FAQ for Referrers
A neuropsychological assessment is particularly useful for people who have known or suspected neurological (brain) impairment (such as a head injury, stroke, dementia, excessive alcohol use and psychiatric condition). The findings can play an important role in establishing a diagnosis, in helping to differentiate between conditions (eg. dementia and depression), and in rehabilitation and care planning. Neuropsychological assessments can also be useful to establish a baseline of an individual’s cognition; to characterise their strengths and weaknesses; and to monitor change over time.
Neuropsychological assessments can assist in:
- The diagnoses of various neurological and neurodegenerative conditions that are currently difficult (or not possible) using neuroimaging procedures
- Determining the presence and severity of a brain injury (eg due to brain trauma) and the consequences of that injury on the individual’s life
- Determining the severity and impact of neurological disorders (eg epilepsy, brain tumours) and other medical illnesses that can impact cognition (eg autoimmune disorders)
- Identifying cognitive strengths and weaknesses (e.g. for vocational or rehabilitation purposes)
- Monitoring cognitive changes over time (e.g. following an accident or following a change in medication)
- Providing strategies to manage cognitive and behavioural difficulties that are the consequence of a neurological event, and to help improve quality of life
- Determining the presence and severity of an acquired brain injury, and the impact of such on current and future social, educational and occupational function in the contact of an insurance or compensation case
- Determining decision-making capacity, testamentary capacity, need for guardianship
A neuropsychological assessment can be a very useful component in:
- Identifying cognitive impairment
- Assisting in the diagnosis of a number of neurological (brain) conditions, particularly in the early stages
- Differentiate between different neurological conditions.
A neuropsychological assessment provides a detailed profile of a client’s cognitive strengths and weaknesses through standardised testing to help with diagnosis and treatment planning for people experiencing difficulties with memory, attention, language or other aspects of cognition or behaviour.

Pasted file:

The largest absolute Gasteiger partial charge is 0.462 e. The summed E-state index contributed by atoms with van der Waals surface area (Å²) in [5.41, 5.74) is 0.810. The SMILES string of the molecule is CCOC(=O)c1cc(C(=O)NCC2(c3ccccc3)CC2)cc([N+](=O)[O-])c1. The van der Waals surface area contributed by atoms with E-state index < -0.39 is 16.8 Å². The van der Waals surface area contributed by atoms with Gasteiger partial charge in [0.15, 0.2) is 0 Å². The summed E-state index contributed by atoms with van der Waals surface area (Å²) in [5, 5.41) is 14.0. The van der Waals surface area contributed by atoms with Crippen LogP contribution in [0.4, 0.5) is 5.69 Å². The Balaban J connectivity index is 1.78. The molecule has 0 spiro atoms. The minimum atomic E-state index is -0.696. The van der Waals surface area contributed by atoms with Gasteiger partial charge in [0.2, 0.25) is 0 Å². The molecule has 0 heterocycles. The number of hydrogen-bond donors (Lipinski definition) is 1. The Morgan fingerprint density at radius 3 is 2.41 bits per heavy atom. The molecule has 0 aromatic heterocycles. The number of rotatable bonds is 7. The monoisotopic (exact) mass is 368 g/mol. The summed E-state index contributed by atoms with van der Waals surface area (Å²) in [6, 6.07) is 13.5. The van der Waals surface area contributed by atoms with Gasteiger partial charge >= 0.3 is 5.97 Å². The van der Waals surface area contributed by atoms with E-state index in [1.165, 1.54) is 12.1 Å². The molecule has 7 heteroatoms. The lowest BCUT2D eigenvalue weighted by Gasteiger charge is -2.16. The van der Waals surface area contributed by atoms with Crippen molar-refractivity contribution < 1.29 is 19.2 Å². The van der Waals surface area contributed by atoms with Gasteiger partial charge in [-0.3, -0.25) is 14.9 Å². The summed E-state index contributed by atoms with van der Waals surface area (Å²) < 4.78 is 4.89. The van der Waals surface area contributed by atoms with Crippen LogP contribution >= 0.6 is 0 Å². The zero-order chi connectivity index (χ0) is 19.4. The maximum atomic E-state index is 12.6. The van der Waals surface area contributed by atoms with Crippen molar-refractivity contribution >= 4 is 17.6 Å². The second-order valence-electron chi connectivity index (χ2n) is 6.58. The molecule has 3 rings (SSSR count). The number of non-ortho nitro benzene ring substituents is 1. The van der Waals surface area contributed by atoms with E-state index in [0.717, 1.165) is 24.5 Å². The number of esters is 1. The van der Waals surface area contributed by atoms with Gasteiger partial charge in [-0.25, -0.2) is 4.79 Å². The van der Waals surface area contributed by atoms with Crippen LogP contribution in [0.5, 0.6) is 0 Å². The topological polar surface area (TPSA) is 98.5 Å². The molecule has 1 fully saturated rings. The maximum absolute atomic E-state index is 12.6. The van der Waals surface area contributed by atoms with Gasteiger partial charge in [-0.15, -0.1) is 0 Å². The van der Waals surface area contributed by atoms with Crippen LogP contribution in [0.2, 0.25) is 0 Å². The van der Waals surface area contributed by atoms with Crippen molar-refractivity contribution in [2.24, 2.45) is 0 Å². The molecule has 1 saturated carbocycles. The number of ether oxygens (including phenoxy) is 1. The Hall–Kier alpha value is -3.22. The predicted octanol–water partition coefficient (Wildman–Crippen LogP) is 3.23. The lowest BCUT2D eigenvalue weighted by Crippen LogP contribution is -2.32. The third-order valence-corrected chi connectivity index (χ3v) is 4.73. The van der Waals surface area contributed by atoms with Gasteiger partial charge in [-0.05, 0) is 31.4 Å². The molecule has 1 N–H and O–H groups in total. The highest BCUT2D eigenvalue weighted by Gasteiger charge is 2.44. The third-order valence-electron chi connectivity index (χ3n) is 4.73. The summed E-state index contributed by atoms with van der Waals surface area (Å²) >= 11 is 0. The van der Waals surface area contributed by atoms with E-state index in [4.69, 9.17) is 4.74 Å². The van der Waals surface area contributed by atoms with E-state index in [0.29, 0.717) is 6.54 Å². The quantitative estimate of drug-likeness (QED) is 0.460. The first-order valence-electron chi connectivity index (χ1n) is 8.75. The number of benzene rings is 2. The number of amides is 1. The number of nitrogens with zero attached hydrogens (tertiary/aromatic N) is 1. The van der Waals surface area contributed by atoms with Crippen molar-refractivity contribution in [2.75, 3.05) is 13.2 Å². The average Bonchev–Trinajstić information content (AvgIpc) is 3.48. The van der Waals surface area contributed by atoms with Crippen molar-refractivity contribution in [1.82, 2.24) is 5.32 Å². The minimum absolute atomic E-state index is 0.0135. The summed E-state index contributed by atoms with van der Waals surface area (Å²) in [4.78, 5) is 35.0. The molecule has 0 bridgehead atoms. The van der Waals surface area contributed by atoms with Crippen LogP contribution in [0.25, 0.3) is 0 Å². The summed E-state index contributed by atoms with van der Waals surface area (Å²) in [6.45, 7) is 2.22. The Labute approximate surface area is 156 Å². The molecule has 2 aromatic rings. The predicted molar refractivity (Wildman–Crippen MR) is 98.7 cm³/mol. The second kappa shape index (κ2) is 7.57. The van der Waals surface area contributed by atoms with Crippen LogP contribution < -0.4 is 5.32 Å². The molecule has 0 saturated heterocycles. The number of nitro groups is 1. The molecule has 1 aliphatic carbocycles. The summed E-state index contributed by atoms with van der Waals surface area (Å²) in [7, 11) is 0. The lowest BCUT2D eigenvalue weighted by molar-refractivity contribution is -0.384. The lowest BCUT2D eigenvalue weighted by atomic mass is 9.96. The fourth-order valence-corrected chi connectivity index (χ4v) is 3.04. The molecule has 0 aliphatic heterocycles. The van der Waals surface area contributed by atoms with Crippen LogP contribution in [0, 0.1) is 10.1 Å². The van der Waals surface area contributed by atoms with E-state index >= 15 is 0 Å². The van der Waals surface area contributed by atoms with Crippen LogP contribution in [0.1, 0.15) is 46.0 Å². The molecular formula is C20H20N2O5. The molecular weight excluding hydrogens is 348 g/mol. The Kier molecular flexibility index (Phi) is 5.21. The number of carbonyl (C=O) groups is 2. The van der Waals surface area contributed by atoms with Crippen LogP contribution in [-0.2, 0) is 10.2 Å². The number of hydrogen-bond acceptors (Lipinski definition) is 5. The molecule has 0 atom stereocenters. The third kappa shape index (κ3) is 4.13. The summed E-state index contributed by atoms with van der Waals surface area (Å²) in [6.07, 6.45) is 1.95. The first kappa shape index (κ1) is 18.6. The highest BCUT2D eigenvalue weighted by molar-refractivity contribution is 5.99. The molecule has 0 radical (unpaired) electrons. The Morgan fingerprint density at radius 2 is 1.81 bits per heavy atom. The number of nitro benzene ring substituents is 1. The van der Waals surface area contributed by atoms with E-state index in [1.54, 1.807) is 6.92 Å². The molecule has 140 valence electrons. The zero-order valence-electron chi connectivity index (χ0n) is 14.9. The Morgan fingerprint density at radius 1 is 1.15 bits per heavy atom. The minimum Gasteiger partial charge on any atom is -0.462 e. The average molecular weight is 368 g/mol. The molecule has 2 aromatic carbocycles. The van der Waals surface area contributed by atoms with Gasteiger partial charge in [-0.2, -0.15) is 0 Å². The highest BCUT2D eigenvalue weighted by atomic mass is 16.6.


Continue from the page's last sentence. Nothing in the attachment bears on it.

They are recognised as a useful tool for the diagnosis of cognitive impairment, particularly where changes are subtle and not evident on shorter cognitive screening assessments or neuroimaging.
Neuropsychological assessments are more comprehensive than general cognitive assessments; and are better able to describe a client’s profile in the context of their brain function (or dysfunction) and the holistic biopsychosocial information about the client. Neuropsychological assessments are known to be a sensitive tool in the early detection of different types of dementia (such as Alzheimer’s disease). They also play an important role in differentiating between cognitive impairments due to organic conditions (such as stroke or dementia) and those due to a mental health condition (such as depression).
There are a number of people that can benefit from a neuropsychological assessment. First, those with a known or suspected neurological (brain) impairment, such as: - Neurodegenerative conditions (such as a type of dementia - Alzheimer’s disease, vascular dementia, Parkinson’s disease) - Acquired/Traumatic Brain Injury (such as following motor vehicle accidents, falls, assault, brain infections) - Neurological conditions (such as stroke, tumours and epilepsy) - Inflammatory diseases implicating the central nervous system (such as meningitis, encephalitis and multiple sclerosis) - Psychiatric illnesses (such as schizophrenia, bipolar disorder and depression) - Developmental disorders (such as ADHD, dyslexia and other learning disorders) - Intellectual disabilities (such as Down syndrome) - Brain injury following hypoxia - Brain injury due to long-term alcohol abuse - Post-concussion syndrome (or mild traumatic brain injury) Second, it is becoming increasingly common for people to seek a baseline of their current cognitive abilities. This can be for a number of reasons: - To understand their current brain health, and to find ways to maximise their abilities long term. For example, in a proactive step to reduce the risks of developing dementia - To have for a comparison in managing sports-related concussion risks. By having your own unique cognitive profile, future assessments looking at the impact of a concussion (or multiple concussions) can allow a far greater accuracy for comparison purposes, enabling the sports-person to better manage their return to play.
A neuropsychological assessment remains an important and useful component of the neurological management of patients that do not speak English fluently. We use interpreters for those clients whose English is not fluent, and consider cultural and linguistic factors in our interpretation of test results. Arranging an interpreter is required before the scheduled appointment. Family members or friends of the client are not able to act as the interpreter.
National Disability Insurance Scheme (NDIS)
South West Neuropsychology
0415 955 453